Ikuto Hidaka

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Ikuto Hidaka
Wiki-hidaka.jpg
Born (1972-08-05) August 5, 1972 (age 44)
Masuda, Shimane, Japan
Professional wrestling career
Ring name(s) Ikuto Hidaka[1][2]
Billed height 1.70 m (5 ft 7 in)
Billed weight 85 kg (187 lb)
Trained by Animal Hamaguchi
Shoichi Funaki
Debut January 21, 1997

Ikuto Hidaka (日高郁人, Hidaka Ikuto)[1][2] is a Japanese professional wrestler, currently performing for Pro Wrestling Zero1. Hidaka was the regular partner of Minoru Fujita, with whom he has held the Zero1-Max International Lightweight Tag Team and Intercontinental Tag Team Titles, making them the only team to do so. He has also worked for Extreme Championship Wrestling.

Career[edit]

Battlarts (1997-2001)[edit]

Hidaka debuted for the Battlarts shoot style promotion in 1997 after training in the Animal Hamaguchi Dojo. He spent his rookie year venturing to promotions like Michinoku Pro Wrestling and Kingdom Pro Wrestling, sharing rings with names like Yuki Ishikawa, Daisuke Ikeda, Minoru Tanaka and Yoshihiro Tajiri. In 1998, he challenged for the vacated UWA World Middleweight Championship, but was defeated by Willow. Shortly after, he formed a tag team with Minoru Fujita, who was based in Big Japan Pro Wrestling, and they competed at the Tag League 98, where they managed to snatch a significant win over Masao Orihara and Takeshi Ono. They would team extensively in several promotions, but over time, conflicting schedules from competing for separate promotions limited their activity as a team.

In November 1999, after several months wrestling for Battlarts alone, Hidaka was sent to America as a Battlarts representative for a learning excursion in Extreme Championship Wrestling. He competed mainly in cruiserweight matches against Yoshihiro Tajiri and Super Crazy, as well as Super Calo. His tenure was notable for commentator Joel Gertner constantly making racist remarks about Hidaka during his matches and nicknamed him "Pokémon" after the popular children's animated series. In 2000, Hidaka returned to Japan, now somewhat higher on the scale, and wrestled numerous matches for Battlarts with Mitsuya Nagai as his tag team partner. He wrestled for the promotion until its very end in late 2001.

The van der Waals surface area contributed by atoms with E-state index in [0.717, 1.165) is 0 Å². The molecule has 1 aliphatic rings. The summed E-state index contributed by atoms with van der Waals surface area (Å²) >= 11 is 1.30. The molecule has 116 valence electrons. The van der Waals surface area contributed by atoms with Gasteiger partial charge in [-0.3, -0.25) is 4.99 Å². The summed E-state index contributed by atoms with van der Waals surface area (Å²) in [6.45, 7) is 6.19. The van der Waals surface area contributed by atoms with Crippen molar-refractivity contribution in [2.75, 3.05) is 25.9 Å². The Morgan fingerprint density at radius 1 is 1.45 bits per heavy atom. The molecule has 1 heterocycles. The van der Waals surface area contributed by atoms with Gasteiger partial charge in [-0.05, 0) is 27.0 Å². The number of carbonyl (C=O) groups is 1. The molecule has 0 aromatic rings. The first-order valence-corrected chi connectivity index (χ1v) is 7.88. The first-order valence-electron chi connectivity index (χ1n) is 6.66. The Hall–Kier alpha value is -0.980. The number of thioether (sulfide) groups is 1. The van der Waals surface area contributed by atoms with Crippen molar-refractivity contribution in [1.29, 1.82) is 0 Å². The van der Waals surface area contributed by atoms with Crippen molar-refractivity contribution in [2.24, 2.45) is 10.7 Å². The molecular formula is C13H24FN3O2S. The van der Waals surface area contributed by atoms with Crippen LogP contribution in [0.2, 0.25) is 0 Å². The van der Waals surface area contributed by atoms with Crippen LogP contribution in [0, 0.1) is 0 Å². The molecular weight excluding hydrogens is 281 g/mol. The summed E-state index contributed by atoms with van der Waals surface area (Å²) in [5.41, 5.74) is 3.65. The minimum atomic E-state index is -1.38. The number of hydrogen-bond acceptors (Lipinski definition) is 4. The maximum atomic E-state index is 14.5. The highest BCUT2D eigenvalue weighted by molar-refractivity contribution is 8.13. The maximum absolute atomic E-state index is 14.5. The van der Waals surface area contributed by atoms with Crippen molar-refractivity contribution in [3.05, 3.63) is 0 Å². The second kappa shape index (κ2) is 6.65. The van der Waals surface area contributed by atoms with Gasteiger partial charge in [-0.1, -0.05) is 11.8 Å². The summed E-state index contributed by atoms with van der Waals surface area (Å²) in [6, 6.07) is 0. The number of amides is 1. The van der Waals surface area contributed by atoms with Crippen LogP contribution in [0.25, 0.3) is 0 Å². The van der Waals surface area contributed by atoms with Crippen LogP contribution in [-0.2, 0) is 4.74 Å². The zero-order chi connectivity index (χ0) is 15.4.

Michinoku Pro Wrestling (2001)[edit]

After Battlarts collapsed, Hidaka wandered in the Japanese independent circuit. He entered Michinoku Pro Wrestling and won a tournament for the vacant FMW Independent World Junior Heavyweight Championship, upsetting New Japan Pro Wrestling star El Samurai in the final - his first great solo victory. He made an alliance with Dick Togo, styling himself as Togo's disciple and joining him in the Far East Connection stable. As Togo and Michinoku Pro owner The Great Sasuke bickered over problems that had once caused Togo to leave the promotion before, the team left the promotion for Pro Wrestling Zero-One

Pro Wrestling Zero-One/Zero1 (2001-present)[edit]

entered Pro Wrestling Zero1 and began to battle the active junior heavyweight roster. For a while they were successful, winning the NWA International Lightweight Tag Team title once, but as Togo wanted to keep on wrestling other independents, their team broke up just in time as Fujita was returning from an overseas excursion, which freed him to do independent dates.

The combination, known as Skull and Bones, became prominent in the ZERO-1MAX/independent scene, and they even won Pro Wrestling Noah's GHC Junior Heavyweight Tag Team Championship. Following a crucial loss to Minoru Tanaka and Masaaki Mochizuki, another team long "defunct before it even started" due to scheduling conflicts, Hidaka and Fujita turned on each other. On January 19, Hidaka beat Fujita to win the AWA World Junior Heavyweight title for a second time. He lost the title to Mochizuki on January 23, 2008.

Other promotions[edit]

Hidaka once appeared with Togo and Christopher Daniels in a Major League Wrestling match in the United States in 2002, one of his rare appearances abroad.

On March 13, 2010, Hidaka made his debut for American professional wrestling promotion Evolve Wrestling at Evolve 2: Hero vs. Hidaka, defeating Chris Hero in the main event of the evening.[3]

In wrestling[edit]

  • Finishing moves
  • Signature moves

Championships and accomplishments[edit]

Hidaka with one of the Tohoku Tag Team Championship belts
  • Premier Wrestling Federation
  • PWF Unified Tag Team Championship (1 time) - with Minoru Fujita
  • Kohaku Wrestling Wars
  • Pro Wrestling World-1
  • PWF Universal Tag Team Championship (1 time) – with Minoru Fujita

Mixed martial arts record[edit]

Res. Record Opponent Method Event Date Round Time Location Notes
Loss 0-1 Takafumi Ito Submission (rear naked choke) DEEP - 5th Impact June 9, 2002 1 1:54 Tokyo, Japan [6]

References[edit]

  1. ^ a b c d e f g h i j k l m "Ikuto Hidaka profile". Online World of Wrestling. Retrieved 2012-11-06. 
  2. ^ a b c d e f g h "Profile at Puroresu Central". Puroresu Central. Retrieved 2012-05-11. 
  3. ^ Csonka, Larry (2010-03-15). "EVOLVE 2 Results From New Jersey". 411Mania. Retrieved 2010-05-02. 
  4. ^ "Pro Wrestling ZERO-ONE - "Enormous 2004"" (in German). PuroLove.com. Retrieved 2015-02-05. 
  5. ^ "Archived copy". Archived from the original on 2012-10-16. Retrieved 2012-07-04. 
  6. ^ "Ikuto Hidaka profile". Sherdog. Retrieved 2012-12-25. 

External links[edit]